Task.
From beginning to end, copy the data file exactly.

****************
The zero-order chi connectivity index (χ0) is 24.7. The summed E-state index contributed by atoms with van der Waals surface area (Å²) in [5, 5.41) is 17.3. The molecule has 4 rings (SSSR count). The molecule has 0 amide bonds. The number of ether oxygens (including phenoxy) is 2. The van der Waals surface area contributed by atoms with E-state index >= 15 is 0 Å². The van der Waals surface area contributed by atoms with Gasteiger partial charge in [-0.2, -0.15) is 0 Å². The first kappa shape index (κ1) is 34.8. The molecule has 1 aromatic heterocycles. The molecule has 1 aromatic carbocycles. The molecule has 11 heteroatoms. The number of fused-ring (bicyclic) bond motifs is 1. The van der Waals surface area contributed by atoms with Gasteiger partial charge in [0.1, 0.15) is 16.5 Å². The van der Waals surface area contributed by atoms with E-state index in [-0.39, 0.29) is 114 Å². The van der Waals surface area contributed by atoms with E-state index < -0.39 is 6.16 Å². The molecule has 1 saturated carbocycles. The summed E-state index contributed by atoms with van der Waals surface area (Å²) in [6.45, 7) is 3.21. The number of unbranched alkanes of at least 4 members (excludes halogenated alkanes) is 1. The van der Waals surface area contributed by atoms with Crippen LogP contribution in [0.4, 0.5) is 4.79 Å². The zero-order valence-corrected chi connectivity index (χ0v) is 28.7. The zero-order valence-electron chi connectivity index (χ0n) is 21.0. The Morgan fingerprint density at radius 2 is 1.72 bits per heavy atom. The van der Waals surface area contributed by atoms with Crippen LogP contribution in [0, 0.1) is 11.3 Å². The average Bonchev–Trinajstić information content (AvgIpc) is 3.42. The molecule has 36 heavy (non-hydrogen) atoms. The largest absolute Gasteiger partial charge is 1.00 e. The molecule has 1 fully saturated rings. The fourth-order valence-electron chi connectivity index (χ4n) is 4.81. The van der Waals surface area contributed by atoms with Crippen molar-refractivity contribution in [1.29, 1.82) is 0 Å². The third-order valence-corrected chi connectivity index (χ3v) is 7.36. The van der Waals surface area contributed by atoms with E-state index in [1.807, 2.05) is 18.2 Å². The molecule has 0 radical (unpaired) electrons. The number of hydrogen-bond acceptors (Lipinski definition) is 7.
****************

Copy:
The zero-order chi connectivity index (χ0) is 24.7. The summed E-state index contributed by atoms with van der Waals surface area (Å²) in [5, 5.41) is 17.3. The molecule has 4 rings (SSSR count). The molecule has 0 amide bonds. The number of ether oxygens (including phenoxy) is 2. The van der Waals surface area contributed by atoms with E-state index >= 15 is 0 Å². The van der Waals surface area contributed by atoms with Gasteiger partial charge in [-0.2, -0.15) is 0 Å². The first kappa shape index (κ1) is 34.8. The molecule has 1 aromatic heterocycles. The molecule has 1 aromatic carbocycles. The molecule has 11 heteroatoms. The number of fused-ring (bicyclic) bond motifs is 1. The van der Waals surface area contributed by atoms with Gasteiger partial charge in [0.1, 0.15) is 16.5 Å². The van der Waals surface area contributed by atoms with E-state index in [-0.39, 0.29) is 114 Å². The van der Waals surface area contributed by atoms with E-state index < -0.39 is 6.16 Å². The molecule has 1 saturated carbocycles. The summed E-state index contributed by atoms with van der Waals surface area (Å²) in [6.45, 7) is 3.21. The number of unbranched alkanes of at least 4 members (excludes halogenated alkanes) is 1. The van der Waals surface area contributed by atoms with Crippen LogP contribution in [0.4, 0.5) is 4.79 Å². The zero-order valence-corrected chi connectivity index (χ0v) is 28.7. The zero-order valence-electron chi connectivity index (χ0n) is 21.0. The Morgan fingerprint density at radius 2 is 1.72 bits per heavy atom. The van der Waals surface area contributed by atoms with Crippen LogP contribution in [0, 0.1) is 11.3 Å². The average Bonchev–Trinajstić information content (AvgIpc) is 3.42. The molecule has 36 heavy (non-hydrogen) atoms. The largest absolute Gasteiger partial charge is 1.00 e. The molecule has 1 fully saturated rings. The fourth-order valence-electron chi connectivity index (χ4n) is 4.81. The van der Waals surface area contributed by atoms with Crippen molar-refractivity contribution in [1.29, 1.82) is 0 Å². The third-order valence-corrected chi connectivity index (χ3v) is 7.36. The van der Waals surface area contributed by atoms with E-state index in [1.807, 2.05) is 18.2 Å². The molecule has 0 radical (unpaired) electrons. The number of hydrogen-bond acceptors (Lipinski definition) is 7.